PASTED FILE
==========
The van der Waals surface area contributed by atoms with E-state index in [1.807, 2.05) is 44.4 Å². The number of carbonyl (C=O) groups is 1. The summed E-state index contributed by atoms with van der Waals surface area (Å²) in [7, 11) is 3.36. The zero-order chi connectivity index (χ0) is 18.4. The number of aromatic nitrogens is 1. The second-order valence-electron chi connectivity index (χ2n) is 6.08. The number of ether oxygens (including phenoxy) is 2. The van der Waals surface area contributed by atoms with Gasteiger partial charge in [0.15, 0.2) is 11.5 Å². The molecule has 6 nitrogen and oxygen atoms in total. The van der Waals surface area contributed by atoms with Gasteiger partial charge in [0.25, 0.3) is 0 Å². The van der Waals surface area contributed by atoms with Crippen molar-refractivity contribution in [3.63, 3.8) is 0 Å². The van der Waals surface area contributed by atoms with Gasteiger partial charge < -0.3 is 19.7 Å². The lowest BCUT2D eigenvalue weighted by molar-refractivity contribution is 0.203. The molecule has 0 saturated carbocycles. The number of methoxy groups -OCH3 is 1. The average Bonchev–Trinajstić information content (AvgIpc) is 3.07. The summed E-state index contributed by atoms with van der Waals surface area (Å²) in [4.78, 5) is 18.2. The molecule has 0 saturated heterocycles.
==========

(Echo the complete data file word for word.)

The van der Waals surface area contributed by atoms with E-state index in [1.807, 2.05) is 44.4 Å². The number of carbonyl (C=O) groups is 1. The summed E-state index contributed by atoms with van der Waals surface area (Å²) in [7, 11) is 3.36. The zero-order chi connectivity index (χ0) is 18.4. The number of aromatic nitrogens is 1. The second-order valence-electron chi connectivity index (χ2n) is 6.08. The number of ether oxygens (including phenoxy) is 2. The van der Waals surface area contributed by atoms with Gasteiger partial charge in [0.15, 0.2) is 11.5 Å². The molecule has 6 nitrogen and oxygen atoms in total. The van der Waals surface area contributed by atoms with Gasteiger partial charge in [0.25, 0.3) is 0 Å². The van der Waals surface area contributed by atoms with Crippen molar-refractivity contribution in [3.63, 3.8) is 0 Å². The van der Waals surface area contributed by atoms with Gasteiger partial charge < -0.3 is 19.7 Å². The lowest BCUT2D eigenvalue weighted by molar-refractivity contribution is 0.203. The molecule has 0 saturated carbocycles. The number of methoxy groups -OCH3 is 1. The average Bonchev–Trinajstić information content (AvgIpc) is 3.07. The summed E-state index contributed by atoms with van der Waals surface area (Å²) in [4.78, 5) is 18.2. The molecule has 0 saturated heterocycles.